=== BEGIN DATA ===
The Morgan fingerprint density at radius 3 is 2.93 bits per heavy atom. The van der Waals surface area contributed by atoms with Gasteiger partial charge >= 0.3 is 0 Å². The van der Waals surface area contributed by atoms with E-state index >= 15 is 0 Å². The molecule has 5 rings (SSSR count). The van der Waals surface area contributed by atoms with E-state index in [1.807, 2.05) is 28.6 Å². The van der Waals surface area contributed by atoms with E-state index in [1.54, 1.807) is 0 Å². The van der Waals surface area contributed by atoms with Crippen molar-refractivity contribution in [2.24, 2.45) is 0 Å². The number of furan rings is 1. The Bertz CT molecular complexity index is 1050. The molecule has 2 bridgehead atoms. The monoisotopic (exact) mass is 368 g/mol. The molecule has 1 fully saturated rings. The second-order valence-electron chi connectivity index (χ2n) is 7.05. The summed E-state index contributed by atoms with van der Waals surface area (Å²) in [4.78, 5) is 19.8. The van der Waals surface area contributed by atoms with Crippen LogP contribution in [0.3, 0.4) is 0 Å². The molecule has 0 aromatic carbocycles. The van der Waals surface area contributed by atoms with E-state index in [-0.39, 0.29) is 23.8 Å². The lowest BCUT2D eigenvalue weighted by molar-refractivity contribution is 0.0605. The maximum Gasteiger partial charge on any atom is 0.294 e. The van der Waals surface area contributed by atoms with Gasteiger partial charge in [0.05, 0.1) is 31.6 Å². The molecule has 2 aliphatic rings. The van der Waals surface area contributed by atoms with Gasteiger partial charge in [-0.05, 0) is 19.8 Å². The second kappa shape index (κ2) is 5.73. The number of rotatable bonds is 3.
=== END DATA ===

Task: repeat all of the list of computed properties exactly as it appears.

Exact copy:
The Morgan fingerprint density at radius 3 is 2.93 bits per heavy atom. The van der Waals surface area contributed by atoms with Gasteiger partial charge >= 0.3 is 0 Å². The van der Waals surface area contributed by atoms with E-state index >= 15 is 0 Å². The molecule has 5 rings (SSSR count). The van der Waals surface area contributed by atoms with E-state index in [1.807, 2.05) is 28.6 Å². The van der Waals surface area contributed by atoms with E-state index in [1.54, 1.807) is 0 Å². The van der Waals surface area contributed by atoms with Crippen molar-refractivity contribution in [2.24, 2.45) is 0 Å². The number of furan rings is 1. The Bertz CT molecular complexity index is 1050. The molecule has 2 bridgehead atoms. The monoisotopic (exact) mass is 368 g/mol. The molecule has 1 fully saturated rings. The second-order valence-electron chi connectivity index (χ2n) is 7.05. The summed E-state index contributed by atoms with van der Waals surface area (Å²) in [4.78, 5) is 19.8. The van der Waals surface area contributed by atoms with Crippen LogP contribution in [0.3, 0.4) is 0 Å². The molecule has 0 aromatic carbocycles. The van der Waals surface area contributed by atoms with E-state index in [-0.39, 0.29) is 23.8 Å². The lowest BCUT2D eigenvalue weighted by molar-refractivity contribution is 0.0605. The maximum Gasteiger partial charge on any atom is 0.294 e. The van der Waals surface area contributed by atoms with Gasteiger partial charge in [0.05, 0.1) is 31.6 Å². The molecule has 2 aliphatic rings. The van der Waals surface area contributed by atoms with Gasteiger partial charge in [-0.05, 0) is 19.8 Å². The second kappa shape index (κ2) is 5.73. The number of rotatable bonds is 3.